Maybe now we can sense a little of what was behind James and John and their suggestion. While it doesn’t justify their interest in violence, it makes sense to us that they would seek to defend their beliefs, and defend Jesus, after being rejected. It makes sense that they would even go to such extremes to seek defense. 

We can see this activity in our modern-day life. If you’ve ever been told to never read the comments on Facebook, or Twitter, or news articles, or anything else, now you have: don’t read the comment section. Because this is often what’s going on there. People going back and forth feeling attacked and going on the offensive, and usually being quite mean, and sometimes to extremes. In our polarized political world, we’ve come to the point of wanting the other party, or at least the voters who disagree with me, to get what’s coming to them.  We rage about their ignorance or lack of compassion or openness, or maybe we rage about their lack of standing up for what we believe to be true. And we feel like we must be the “right” ones. It’s hard for us to see that someone who disagrees with us might be right too, or that sometimes there might not always be a right and wrong, just differences. We get so caught up in our own feelings of being offended or rejected and we want to attack those that we think caused those feelings.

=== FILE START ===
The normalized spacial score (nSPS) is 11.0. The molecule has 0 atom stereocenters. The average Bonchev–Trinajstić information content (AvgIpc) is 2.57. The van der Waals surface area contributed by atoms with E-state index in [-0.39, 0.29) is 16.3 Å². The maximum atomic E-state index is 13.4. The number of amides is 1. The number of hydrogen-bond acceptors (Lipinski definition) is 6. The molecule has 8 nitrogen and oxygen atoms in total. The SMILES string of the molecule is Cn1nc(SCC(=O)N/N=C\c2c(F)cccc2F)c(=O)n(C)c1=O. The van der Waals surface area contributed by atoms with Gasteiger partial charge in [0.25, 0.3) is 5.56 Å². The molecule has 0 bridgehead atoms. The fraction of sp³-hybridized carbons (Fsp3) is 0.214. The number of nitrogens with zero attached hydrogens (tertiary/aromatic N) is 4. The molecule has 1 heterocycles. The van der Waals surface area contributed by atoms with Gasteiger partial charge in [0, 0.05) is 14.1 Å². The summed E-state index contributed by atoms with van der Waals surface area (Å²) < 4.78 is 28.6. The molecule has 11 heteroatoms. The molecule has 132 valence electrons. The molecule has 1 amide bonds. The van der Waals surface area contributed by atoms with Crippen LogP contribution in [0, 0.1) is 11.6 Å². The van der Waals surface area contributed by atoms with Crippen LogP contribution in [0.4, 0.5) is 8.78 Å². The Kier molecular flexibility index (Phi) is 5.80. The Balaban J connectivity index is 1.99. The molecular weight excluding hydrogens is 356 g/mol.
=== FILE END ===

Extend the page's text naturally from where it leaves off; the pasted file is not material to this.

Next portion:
This happens in churches too, or across denominations. We are sure Lutheranism is the best kind of Christianity, and sometimes maybe we would go on the attack about other denominations and say things like “oh, those Catholics just don’t get it,” or “those Baptists just don’t get it.” Now I’m sure none of you would ever do that. 🙂 The truth is that we’ve all done it. Whether about our religion or our politics or something else. I know it’s easier to blame the other side – to say that they’re the ones doing it, they are attacking me – but we need to be aware that we do the same thing. We’re a bunch of people feeling defensive volleying back and forth our need to belong and feel affirmed. 

There’s another aspect to this game. Triumphalism. Triumphalism is the attitude or belief that one particular belief, doctrine, religion, culture, or social system is superior and should triumph over others. “[It] is a powerful and dangerous drug [that is] closely tied to self-righteousness.” (Oden) It’s easily identified in sports, where we gloat when our rival loses. It feels good to be right and to win. Sometimes we believe we won because God is on our side and not on that of our opponents’. “Yay us! Boo everyone else! The endorphins pump through our bodies and create a high we want to sustain.” (Oden)